"Lots of fire involved in all of our processes." — Scott Cobett, American Racing
American Racing begins its forged-wheel manufacturing process in Ventura County, California. Round bars of 6061 aluminum are cut into 10-inch sections using an industrial bandsaw.
The aluminum comes into the facility with zero temper (it’s soft) and the slugs are heated in an oven to more than 700 degrees F to anneal them and soften them further. The slugs are then pressed into disks on this rotary forge that flattens them using 250 tons of pressure.
The flattened forged discs are then installed on a spin-forging machine—basically, an enormous horizontal pottery wheel—that squeezes the aluminum wheel into shape.
Here you can see the spin-forging process forming the drop-center of the wheel. You can also see the form of the wheel’s inner bead seat, where the tire will sit.
Once off the spin forge, the wheels are heated again to more than 800 degrees for six hours. The process helps to relieve stress in the material and gives it a T3 temper.
Multi-piece forged wheels are made by forming the rim shell separately from the wheel face. The rim shell is forged like a one-piece wheel—it’s just missing the center. The two-piece wheel’s center is either a casting or a forging made like this one that gets cut to shape in a CNC mill.
In this case, American Racing’s VF489 wheel center is machined into a five-spoke pattern in Orange County, California. The bolt pattern is also machined in at this point. Depending on the wheel finish, wheels are either shipped to a polisher or head to American Racing’s Corona, California, facility, where the wheel centers are merged with rim shells.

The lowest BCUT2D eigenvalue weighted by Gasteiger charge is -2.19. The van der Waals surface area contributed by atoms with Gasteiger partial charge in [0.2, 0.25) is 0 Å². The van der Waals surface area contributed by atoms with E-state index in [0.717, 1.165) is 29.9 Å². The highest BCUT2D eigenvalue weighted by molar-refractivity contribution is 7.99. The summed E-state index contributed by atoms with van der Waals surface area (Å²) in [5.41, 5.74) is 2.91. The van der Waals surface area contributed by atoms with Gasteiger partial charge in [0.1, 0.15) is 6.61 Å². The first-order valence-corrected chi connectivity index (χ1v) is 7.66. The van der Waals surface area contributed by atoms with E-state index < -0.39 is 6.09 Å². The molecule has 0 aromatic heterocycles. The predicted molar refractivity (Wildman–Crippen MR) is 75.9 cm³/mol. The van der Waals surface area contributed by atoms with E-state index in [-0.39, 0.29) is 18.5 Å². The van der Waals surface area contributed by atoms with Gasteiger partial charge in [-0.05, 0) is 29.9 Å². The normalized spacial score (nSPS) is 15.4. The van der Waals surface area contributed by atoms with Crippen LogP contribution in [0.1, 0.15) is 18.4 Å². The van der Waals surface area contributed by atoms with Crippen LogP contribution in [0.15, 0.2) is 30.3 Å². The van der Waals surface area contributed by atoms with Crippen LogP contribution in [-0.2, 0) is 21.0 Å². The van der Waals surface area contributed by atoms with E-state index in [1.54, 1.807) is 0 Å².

Here a technician inspects and deburs the edges of the wheel faces.
A polished rim shell is then punched with a 7/16-inch hole for a valve stem.
The wheel face is set on one of these proprietary stands and the wheel backspacing is set with steel washers that have been ground flat and true on both sides.
Once again, heat is used to expand the forged rim’s shell as it rotates on this fixture.
The heated rim shell is then dropped over the wheel face until it sits flush and square. When the rim shell cools, it literally clenches the wheel face.
A machine is now used to rotate and concentrically position the wheel face to the rim shell and verify that the two are square.
A robotic MIG welder stitches the aluminum center to the aluminum rim shell with 4043 wire. The technician initiates the arc and the wheel spins while the MIG gun stays stationary.
After the two pieces are joined, the wheel is either sent out for an additional polishing or brought back to be inspected one more time for lateral and radial rim runout.
The finished wheels are boxed up and shipped around the world.